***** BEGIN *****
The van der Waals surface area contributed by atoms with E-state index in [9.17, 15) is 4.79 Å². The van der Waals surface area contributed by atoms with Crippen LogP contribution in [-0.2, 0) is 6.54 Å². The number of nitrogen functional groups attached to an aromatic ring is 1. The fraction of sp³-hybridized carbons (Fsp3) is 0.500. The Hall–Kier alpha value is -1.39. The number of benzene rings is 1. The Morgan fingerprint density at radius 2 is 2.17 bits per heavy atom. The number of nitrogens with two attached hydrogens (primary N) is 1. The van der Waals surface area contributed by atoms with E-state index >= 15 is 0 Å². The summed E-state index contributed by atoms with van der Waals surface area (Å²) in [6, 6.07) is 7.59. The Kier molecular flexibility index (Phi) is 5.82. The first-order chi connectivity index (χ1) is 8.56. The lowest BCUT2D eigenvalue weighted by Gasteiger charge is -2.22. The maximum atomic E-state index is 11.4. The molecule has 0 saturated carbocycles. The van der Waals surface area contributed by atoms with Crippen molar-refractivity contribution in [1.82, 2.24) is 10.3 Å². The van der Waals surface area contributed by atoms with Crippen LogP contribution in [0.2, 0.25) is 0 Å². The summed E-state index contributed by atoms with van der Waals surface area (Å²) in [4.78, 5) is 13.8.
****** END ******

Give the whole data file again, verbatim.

The van der Waals surface area contributed by atoms with E-state index in [9.17, 15) is 4.79 Å². The van der Waals surface area contributed by atoms with Crippen LogP contribution in [-0.2, 0) is 6.54 Å². The number of nitrogen functional groups attached to an aromatic ring is 1. The fraction of sp³-hybridized carbons (Fsp3) is 0.500. The Hall–Kier alpha value is -1.39. The number of benzene rings is 1. The Morgan fingerprint density at radius 2 is 2.17 bits per heavy atom. The number of nitrogens with two attached hydrogens (primary N) is 1. The van der Waals surface area contributed by atoms with E-state index >= 15 is 0 Å². The summed E-state index contributed by atoms with van der Waals surface area (Å²) in [6, 6.07) is 7.59. The Kier molecular flexibility index (Phi) is 5.82. The first-order chi connectivity index (χ1) is 8.56. The lowest BCUT2D eigenvalue weighted by Gasteiger charge is -2.22. The maximum atomic E-state index is 11.4. The molecule has 0 saturated carbocycles. The van der Waals surface area contributed by atoms with Crippen molar-refractivity contribution in [1.82, 2.24) is 10.3 Å². The van der Waals surface area contributed by atoms with Crippen LogP contribution in [0.2, 0.25) is 0 Å². The summed E-state index contributed by atoms with van der Waals surface area (Å²) in [4.78, 5) is 13.8.